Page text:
patteeu
07-05-2012, 07:56 AM
Republicans invented dirty tricks in congress (Newt Gingrich). Then the 2001-2006 crew took partisan ugliness to a whole new level (while also spending like drunken sailors).

If history started in 1994 and ended in 2006, that statement would have only been partly wrong.

suzzer99
07-05-2012, 09:58 AM
Tip O'Neil by most accounts was much more of a consensus builder. Newt tore all that down.

suzzer99
07-05-2012, 09:59 AM
LMAO.

The ole' argument of "well if Bush did it then....."

Never gets old to libs.

Yeah just like the old argument of "I'm a republican so I have zero sense of history and can get completely outraged about something my party was doing only a couple of years ago - because Fox News rewrites history whenever it needs to and keeps me living in the moment".

Also I'm not talking about Bush, I'm talking about the 2001-2006 Congress. The most hypocritical spending orgy while talking small govt the world has ever known. But of course you're insulated from this because you get all your news from propaganda sources. Even the National Review called out that Congress on being a disaster. Not only did they spend like maniacs, they also completely rewrote common practices to shun the democrats out of every committee meeting, every place the minority still had some say.

The massive arrogance of republicans every time they get in power to think there's a new world order and they can just tear the other party to pieces never ceases to amaze me. Look at 2010. This arrogance is always your party's downfall. Well since Ike.

Donger
07-05-2012, 10:05 AM
Wait, so Democrats are actually going to complain about Republicans using the exact same budget reconciliation process to repeal Obamacare that Democrats used to pass Obamacare?

LMAO

suzzer99
07-05-2012, 10:07 AM
Nope. That's the difference. Dems actually remember history more than 6 months back. Believe it or not, "Lame stream media" still points out democratic hypocrisy, even if they are a little biased.

Just like I'm sure FNC repeatedly pointed out that the individual mandate was a republican idea from the Heritage Foundation that republicans actively supported from 1994-2008. Until it became a monstrosity straight from the devil. Oh wait...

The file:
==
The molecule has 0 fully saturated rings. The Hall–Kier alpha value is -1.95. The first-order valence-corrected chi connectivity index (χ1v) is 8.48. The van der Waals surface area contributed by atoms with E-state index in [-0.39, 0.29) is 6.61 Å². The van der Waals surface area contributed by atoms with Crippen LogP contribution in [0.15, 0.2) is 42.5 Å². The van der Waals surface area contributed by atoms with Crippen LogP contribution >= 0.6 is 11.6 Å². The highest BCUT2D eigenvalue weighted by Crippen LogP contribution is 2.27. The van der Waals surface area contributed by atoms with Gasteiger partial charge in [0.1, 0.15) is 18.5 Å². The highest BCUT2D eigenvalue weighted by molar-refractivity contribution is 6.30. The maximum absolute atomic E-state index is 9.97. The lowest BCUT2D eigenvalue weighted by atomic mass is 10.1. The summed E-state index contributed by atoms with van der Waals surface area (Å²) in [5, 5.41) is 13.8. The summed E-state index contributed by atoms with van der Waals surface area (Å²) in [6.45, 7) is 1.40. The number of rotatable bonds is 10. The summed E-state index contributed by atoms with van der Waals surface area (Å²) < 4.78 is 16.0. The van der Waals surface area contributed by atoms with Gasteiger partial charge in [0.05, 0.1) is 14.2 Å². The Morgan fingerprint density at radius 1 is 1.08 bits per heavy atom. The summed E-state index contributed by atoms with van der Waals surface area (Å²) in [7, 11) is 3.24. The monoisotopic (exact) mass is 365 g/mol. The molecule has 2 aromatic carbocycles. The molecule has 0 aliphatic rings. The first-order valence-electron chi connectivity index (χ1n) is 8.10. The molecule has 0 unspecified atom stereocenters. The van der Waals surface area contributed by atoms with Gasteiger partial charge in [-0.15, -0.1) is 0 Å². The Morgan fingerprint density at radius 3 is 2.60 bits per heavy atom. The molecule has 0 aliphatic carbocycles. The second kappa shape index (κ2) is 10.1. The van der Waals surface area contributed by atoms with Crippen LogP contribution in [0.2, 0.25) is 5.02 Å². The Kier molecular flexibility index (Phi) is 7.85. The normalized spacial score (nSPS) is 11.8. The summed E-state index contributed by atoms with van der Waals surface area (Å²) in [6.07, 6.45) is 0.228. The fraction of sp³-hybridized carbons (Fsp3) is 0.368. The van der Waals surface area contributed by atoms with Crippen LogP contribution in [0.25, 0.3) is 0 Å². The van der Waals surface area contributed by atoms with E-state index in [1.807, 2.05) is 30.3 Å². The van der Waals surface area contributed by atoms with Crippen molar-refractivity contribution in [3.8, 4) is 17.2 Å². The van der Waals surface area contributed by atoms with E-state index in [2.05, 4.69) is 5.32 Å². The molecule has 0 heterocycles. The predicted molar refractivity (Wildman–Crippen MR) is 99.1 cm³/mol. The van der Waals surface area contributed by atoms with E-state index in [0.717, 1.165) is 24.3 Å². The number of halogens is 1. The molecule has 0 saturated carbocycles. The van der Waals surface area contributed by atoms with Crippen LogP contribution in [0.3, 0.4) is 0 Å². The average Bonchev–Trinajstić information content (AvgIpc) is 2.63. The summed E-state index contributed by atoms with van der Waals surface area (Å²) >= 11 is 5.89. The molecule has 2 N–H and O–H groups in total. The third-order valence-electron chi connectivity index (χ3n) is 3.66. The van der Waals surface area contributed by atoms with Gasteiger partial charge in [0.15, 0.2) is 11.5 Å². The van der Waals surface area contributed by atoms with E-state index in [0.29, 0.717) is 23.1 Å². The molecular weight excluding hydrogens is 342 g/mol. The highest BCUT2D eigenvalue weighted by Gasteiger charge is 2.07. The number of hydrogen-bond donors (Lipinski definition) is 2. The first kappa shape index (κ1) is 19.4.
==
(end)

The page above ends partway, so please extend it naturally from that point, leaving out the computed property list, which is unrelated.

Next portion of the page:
My entire baby boomer family has no idea the mandate was ever a republican idea. And they watch Fox News non-stop. That's not news, that's propaganda. And it can be really fucking powerful if you do it well. Roger Ailes basically wakes up every morning and decides what 40% of the country is going to be steaming mad about today. That's power.

patteeu
07-05-2012, 10:41 AM
Tip O'Neil by most accounts was much more of a consensus builder. Newt tore all that down.

Tip O'Neil had the benefit of a compliant minority. Not so with Gingrich. Gingrich had to deal with a minority that was used to getting it's way and wasn't willing to play second fiddle.

In any event, Newt Gingrich didn't invent dirty tricks in Congress.

patteeu
07-05-2012, 10:43 AM
Yeah just like the old argument of "I'm a republican so I have zero sense of history and can get completely outraged about something my party was doing only a couple of years ago - because Fox News rewrites history whenever it needs to and keeps me living in the moment".

Also I'm not talking about Bush, I'm talking about the 2001-2006 Congress. The most hypocritical spending orgy while talking small govt the world has ever known. But of course you're insulated from this because you get all your news from propaganda sources. Even the National Review called out that Congress on being a disaster. Not only did they spend like maniacs, they also completely rewrote common practices to shun the democrats out of every committee meeting, every place the minority still had some say.

The massive arrogance of republicans every time they get in power to think there's a new world order and they can just tear the other party to pieces never ceases to amaze me. Look at 2010. This arrogance is always your party's downfall. Well since Ike.

Have you been in a coma since 2006?

BucEyedPea
07-05-2012, 10:57 AM
Tip O'Neil by most accounts was much more of a consensus builder. Newt tore all that down.